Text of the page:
2013 Blizzard on Agripas Street by Hanay [CC BY-SA 3.0] via Wikimedia
Are the "stars aligning”? Many atmospheric indicators — the Arctic Oscillation (AO), the North Atlantic Oscillation (NAO), and the Madden Julian Oscillation (MJO) — are all suggesting that large scale atmospheric conditions are favorable for building a deep trough in the eastern Mediterranean. Such a trough is forecast to affect our area from Wednesday night into Friday morning, and should bring a good possibility of snow to Jerusalem and surrounding higher elevations.
We've spoken previously about the AO and NAO. As these indicators turn positive, cold weather is often found over Greenland (NAO). The relatively cold air over Greenland tends to build a ridge of warmer air over western Europe. Downstream of this ridge is often a trough of colder air that bends its way southward towards the eastern Mediterranean.
In contrast to the AO and NAO (which are based on static atmospheric parameters), the MJO transverses the tropics, often returning to its starting point in 30 to 60 days. As it transverses the globe it can bring severe weather to the eastern U.S., and when aligned with the other two indices it can enhance trough development in our area. As pointed out by a colleague at Jerusalem Weather Forecasts, the MJO is forecast to be in Phases 7 and 8, which are the phases of the MJO often associated with stormier weather in our area as well.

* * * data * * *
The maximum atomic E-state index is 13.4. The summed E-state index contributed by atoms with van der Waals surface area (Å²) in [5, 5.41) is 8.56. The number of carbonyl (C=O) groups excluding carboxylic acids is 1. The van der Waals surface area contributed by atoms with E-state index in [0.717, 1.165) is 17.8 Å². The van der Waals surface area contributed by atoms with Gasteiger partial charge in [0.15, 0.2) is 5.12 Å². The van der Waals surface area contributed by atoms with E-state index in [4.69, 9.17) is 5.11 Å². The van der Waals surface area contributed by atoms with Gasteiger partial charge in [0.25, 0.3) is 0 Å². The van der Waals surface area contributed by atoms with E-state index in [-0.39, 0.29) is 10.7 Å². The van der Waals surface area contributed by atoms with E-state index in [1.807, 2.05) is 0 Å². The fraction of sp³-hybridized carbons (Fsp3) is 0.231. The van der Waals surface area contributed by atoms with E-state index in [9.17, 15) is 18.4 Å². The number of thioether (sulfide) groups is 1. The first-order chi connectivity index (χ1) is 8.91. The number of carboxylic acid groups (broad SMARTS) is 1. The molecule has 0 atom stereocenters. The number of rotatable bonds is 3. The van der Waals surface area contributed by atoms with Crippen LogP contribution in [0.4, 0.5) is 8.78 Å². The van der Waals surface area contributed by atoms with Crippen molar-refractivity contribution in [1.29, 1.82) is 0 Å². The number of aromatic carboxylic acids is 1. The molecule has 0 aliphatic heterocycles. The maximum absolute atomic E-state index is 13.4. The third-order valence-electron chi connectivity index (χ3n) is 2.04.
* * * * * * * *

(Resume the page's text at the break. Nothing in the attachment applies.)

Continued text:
And, so it will be. A chilly winter storm brought rain from last Shabbat into today, with snow on the Hermon. It should then remain chilly until late Tuesday, when temperatures will start to climb ahead of our approaching storm. Temperatures should then fall off sharply Wednesday night and heavy rain in the central mountains should transition to rain and snow — and possibly all snow — into late Thursday or Friday morning.
For snow-lovers, the probability of snow in Jerusalem later this week remains up in the air. Yesterday, the forecast ensembles reverted to their previous forecast positions with a low forming closer to Crete than Cyprus. However, the latest update (12z) has intensified the low further east and southward. Moreover, wind speeds have increased to gale force, and precipitation amounts have increased by about 30% to relatively high amounts for typical winter storms which are generally less than 50 mm on average.
In any case, the resulting storm will be the interaction of a low over the eastern Atlantic, which is forecast to move southward of England, and another low moving southward from Scandinavia. Both storms are originating in areas with relatively low atmospheric sampling — especially the storm over the eastern Atlantic.
Weather — like politics — is local. We won't know the details of the storm until really only Monday (three days before) when we know how these two storms will interact and affect our weather. In any case, it will get winter-cold for several days. Just how much, though, is unknown.
Image credit: The Jerusalem Herald
Dr. Lynn is a lecturer at The Hebrew University of Jerusalem, Earth Sciences Department. He is also CEO of Weather It Is, LTD, a company that specializes in reducing weather risk. Click here to read more of this writer’s work in The Jerusalem Herald.